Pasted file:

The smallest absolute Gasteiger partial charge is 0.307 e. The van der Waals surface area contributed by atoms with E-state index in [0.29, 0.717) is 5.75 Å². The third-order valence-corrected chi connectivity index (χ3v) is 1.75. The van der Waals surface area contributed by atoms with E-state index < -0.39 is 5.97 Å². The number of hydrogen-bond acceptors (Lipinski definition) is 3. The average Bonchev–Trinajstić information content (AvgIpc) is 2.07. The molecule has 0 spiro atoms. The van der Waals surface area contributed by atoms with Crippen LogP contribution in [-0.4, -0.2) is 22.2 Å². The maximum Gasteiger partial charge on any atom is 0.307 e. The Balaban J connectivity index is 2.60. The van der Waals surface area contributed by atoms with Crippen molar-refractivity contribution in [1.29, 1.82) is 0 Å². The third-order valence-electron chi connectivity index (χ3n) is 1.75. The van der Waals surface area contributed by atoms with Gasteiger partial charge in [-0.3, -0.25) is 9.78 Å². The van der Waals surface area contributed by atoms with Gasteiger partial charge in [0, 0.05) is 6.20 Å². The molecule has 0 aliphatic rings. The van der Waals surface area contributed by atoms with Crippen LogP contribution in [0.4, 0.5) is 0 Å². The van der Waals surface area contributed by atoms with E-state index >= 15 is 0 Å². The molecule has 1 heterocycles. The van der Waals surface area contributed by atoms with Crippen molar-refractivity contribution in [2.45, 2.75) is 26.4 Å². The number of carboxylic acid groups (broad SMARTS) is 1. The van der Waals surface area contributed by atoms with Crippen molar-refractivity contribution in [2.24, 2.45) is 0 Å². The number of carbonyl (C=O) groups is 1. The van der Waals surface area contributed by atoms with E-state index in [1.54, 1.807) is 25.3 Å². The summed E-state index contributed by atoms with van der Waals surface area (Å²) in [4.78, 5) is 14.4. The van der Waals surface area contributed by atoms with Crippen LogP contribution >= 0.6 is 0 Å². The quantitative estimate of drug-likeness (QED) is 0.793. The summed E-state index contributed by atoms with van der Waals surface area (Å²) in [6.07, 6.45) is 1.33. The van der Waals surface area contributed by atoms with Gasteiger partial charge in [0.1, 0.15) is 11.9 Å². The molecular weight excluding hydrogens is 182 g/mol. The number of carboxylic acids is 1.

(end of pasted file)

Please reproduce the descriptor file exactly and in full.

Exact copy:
The smallest absolute Gasteiger partial charge is 0.307 e. The van der Waals surface area contributed by atoms with E-state index in [0.29, 0.717) is 5.75 Å². The third-order valence-corrected chi connectivity index (χ3v) is 1.75. The van der Waals surface area contributed by atoms with E-state index < -0.39 is 5.97 Å². The number of hydrogen-bond acceptors (Lipinski definition) is 3. The average Bonchev–Trinajstić information content (AvgIpc) is 2.07. The molecule has 0 spiro atoms. The van der Waals surface area contributed by atoms with Crippen LogP contribution in [-0.4, -0.2) is 22.2 Å². The maximum Gasteiger partial charge on any atom is 0.307 e. The Balaban J connectivity index is 2.60. The van der Waals surface area contributed by atoms with Crippen molar-refractivity contribution in [1.29, 1.82) is 0 Å². The third-order valence-electron chi connectivity index (χ3n) is 1.75. The van der Waals surface area contributed by atoms with Gasteiger partial charge in [-0.3, -0.25) is 9.78 Å². The van der Waals surface area contributed by atoms with Gasteiger partial charge in [0, 0.05) is 6.20 Å². The molecule has 0 aliphatic rings. The van der Waals surface area contributed by atoms with Crippen LogP contribution in [0.4, 0.5) is 0 Å². The van der Waals surface area contributed by atoms with E-state index >= 15 is 0 Å². The molecule has 1 heterocycles. The van der Waals surface area contributed by atoms with Crippen molar-refractivity contribution in [2.45, 2.75) is 26.4 Å². The number of carboxylic acid groups (broad SMARTS) is 1. The van der Waals surface area contributed by atoms with Crippen molar-refractivity contribution in [2.24, 2.45) is 0 Å². The number of carbonyl (C=O) groups is 1. The van der Waals surface area contributed by atoms with E-state index in [1.54, 1.807) is 25.3 Å². The summed E-state index contributed by atoms with van der Waals surface area (Å²) in [4.78, 5) is 14.4. The van der Waals surface area contributed by atoms with Crippen LogP contribution >= 0.6 is 0 Å². The quantitative estimate of drug-likeness (QED) is 0.793. The summed E-state index contributed by atoms with van der Waals surface area (Å²) in [6.07, 6.45) is 1.33. The van der Waals surface area contributed by atoms with Gasteiger partial charge in [0.1, 0.15) is 11.9 Å². The molecular weight excluding hydrogens is 182 g/mol. The number of carboxylic acids is 1.